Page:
First, a “Do Not Disturb” sign is taped to the door, the audio levels are tweaked on a small, laptop-sized sound board, the blinds are closed, then the lights go out.
“I’m an introvert,” admits Lucio. “I needed an introvert outlet. It’s just me and the mic,” he explains. For the next hour or so, Lucio’s face is lit only by the glow from the screen of his computer monitor where his most recent 15-20 hour research and writing is displayed.
If you’re not familiar with podcasting, you could be in the minority. Think radio talk show meets newscast on the internet. Put simply, a podcast is an audio or video program file available online at your convenience and downloadable to most any electronic device. Lucio, and others like him who have been podcasting for years, have recently noticed a significant uptake in both podcast creators and their listeners.
Consider Lucio’s stats alone. When he started in 2014 (October 22nd, by the way), he had 12 downloads, meaning potentially 12 unique individuals or groups for that specific podcast. It eventually grew to 33,000, then 80,000. In just the last few months it’s catapulted to more than 154,000 downloads – anything but a great disappointment!
“That’s insane!” exclaims Lucio. “We are pioneering here!”
Victor Muzica, now living in Oregon, was one of Lucio’s early listeners. He and his wife came to the U.S. from the Eastern European country of Moldova and quickly immersed themselves in the English language.
“We were hungry to discover new information and learn new things. That is how we ended up in the world of podcasts,” says the self-described millennial. At the time, Muzica admits he was surprised there weren’t more Adventists using this internet medium. “The only Adventist podcasts (that they had found) were the sermons from Pioneer Memorial Church, but, boy, Dr. Nelson is talking so fast,” he says through a smile.
Muzica finally came across Lucio’s Adventist History Podcast (AHP), and he was hooked. “Here I found that the true history is not about perfect people doing perfect things, but is about a perfect God working through people (like me). I see this theme crossing all the episodes, and this is more real, more like the Bible, and it is really encouraging,” Muzica explains.
Muzica was so inspired, in fact, that he and a team of translators, editors, voiceover artists, designers and programmers started their own podcast, translating Lucio’s AHP into Russian. Take a listen at adventisthistory.info.
Many faith-based podcasters admit part of the excitement of podcasting is never knowing who you’re going to reach or how the Holy Spirit may use the material. In Lucio’s case, it even served as a “business card” for his next pastoral move (Lucio has served as a pastor for nine years). One of the church elders in Lucio’s current district had been listening to AHP for a while and enjoyed it so much that he got his three kids (ages 11 to 14) to tune in regularly. When the Peoria Church had an opening for a pastor, Matthew Rice mentioned Lucio’s name to conference leadership. Rice confesses he wasn’t even sure if the podcaster was a pastor. All he knew was Lucio was engaging and could hold people’s attention. “Jesus taught in parables and stories. That’s just much more impactful,” says Rice.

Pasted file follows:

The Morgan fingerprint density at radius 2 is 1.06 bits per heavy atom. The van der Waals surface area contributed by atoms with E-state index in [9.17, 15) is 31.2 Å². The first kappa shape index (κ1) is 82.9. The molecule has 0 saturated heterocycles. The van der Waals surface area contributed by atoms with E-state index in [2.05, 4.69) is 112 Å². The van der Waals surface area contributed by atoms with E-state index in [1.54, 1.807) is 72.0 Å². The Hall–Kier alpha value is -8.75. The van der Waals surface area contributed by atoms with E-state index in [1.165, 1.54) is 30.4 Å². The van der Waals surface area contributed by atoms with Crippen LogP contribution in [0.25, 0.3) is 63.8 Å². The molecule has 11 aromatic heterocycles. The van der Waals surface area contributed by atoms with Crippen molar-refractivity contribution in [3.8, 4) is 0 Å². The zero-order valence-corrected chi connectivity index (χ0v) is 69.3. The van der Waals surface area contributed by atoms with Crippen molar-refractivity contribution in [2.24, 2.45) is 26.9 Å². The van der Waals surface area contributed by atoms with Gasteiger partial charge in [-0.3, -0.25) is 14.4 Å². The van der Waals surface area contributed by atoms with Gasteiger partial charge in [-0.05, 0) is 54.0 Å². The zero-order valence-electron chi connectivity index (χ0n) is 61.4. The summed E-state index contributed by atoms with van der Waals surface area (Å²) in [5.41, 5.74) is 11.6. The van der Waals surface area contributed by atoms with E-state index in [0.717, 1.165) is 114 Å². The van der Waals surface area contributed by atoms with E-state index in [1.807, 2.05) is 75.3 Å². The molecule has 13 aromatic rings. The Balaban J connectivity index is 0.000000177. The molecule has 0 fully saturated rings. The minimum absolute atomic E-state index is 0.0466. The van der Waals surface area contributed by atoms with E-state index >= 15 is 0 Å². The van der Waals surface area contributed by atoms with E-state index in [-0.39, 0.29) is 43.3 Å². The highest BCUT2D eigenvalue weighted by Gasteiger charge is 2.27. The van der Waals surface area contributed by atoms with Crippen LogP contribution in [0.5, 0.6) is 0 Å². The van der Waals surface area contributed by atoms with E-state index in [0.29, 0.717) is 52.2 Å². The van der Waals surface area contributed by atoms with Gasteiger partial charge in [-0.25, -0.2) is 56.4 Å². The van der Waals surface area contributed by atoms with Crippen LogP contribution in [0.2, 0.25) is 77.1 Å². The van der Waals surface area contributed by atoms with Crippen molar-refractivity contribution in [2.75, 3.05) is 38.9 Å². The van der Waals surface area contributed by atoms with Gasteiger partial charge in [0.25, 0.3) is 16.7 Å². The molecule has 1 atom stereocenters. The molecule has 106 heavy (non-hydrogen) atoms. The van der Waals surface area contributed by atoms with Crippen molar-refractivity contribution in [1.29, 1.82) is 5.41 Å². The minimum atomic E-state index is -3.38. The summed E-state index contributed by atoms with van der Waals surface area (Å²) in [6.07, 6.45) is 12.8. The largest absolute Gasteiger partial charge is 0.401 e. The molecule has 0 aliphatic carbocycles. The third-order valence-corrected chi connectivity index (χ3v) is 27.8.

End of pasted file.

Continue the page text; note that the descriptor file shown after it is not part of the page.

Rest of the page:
History itself has made an impact on Lucio, especially in his role as a pastor. Podcasting about the past was a way for him to sort it all out and stay true to the convictions God had placed on his heart. “I found a lot of controversies (in our church) are rooted in Adventist history — like women’s ordination and communion. I especially need to know and understand that history. I need to be accountable to that knowledge,” says Lucio.
That drive to answer a call or fill a void resonates with many millennial podcasters (or younger), says Ryan Becker. Becker, a podcaster himself, is a founding member of the recently formed group, Podcasters of Adventism. He admits that, in just the past year, the number of Adventist-based podcasts have spiked. The independent ministries of these podcasters dive deep into everything from social justice and church politics to Adventist theology, church culture and, of course, Adventist history.
So, why now? Why the explosion? Becker thinks there are a few reasons. It has become more mainstream in secular news and media; it’s affordable; you don’t necessarily need a special skill to start; and people have simply recognized an opportunity.
“I know many young adults have felt like their voices aren't heard in institutional Adventism. Podcasting gives its hosts permission to be unfiltered, authentic and heard. It was the perfect outlet for a generation that is feeling like that isn't the case in their home churches, schools or religious environments,” says Becker.
Lucio began his Adventist History Podcast with William Miller. Now, 54 episodes later, he’s just delved into 1919, the year of one of our famous Bible conferences. Each episode is intimate. “I visualize I’m explaining [our history] to someone in the room with me,” says Lucio. “He/she is young, an Adventist, knows Ellen White (but not much), and is a little irreverent. Basically, I picture myself,” he laughs. And that signature dry wit, laid back style, yet rich, factual detail is weaved into every episode.
“There’s a difference between being serious and taking your truth seriously. Adventist history is a serious thing, but it doesn’t have to be told in a serious way,” insists Lucio.
Telling our Adventist stories — our struggles, our hopes, our frustrations and celebrations — in a different way is, perhaps, the point. At least, a fast-growing audience thinks so.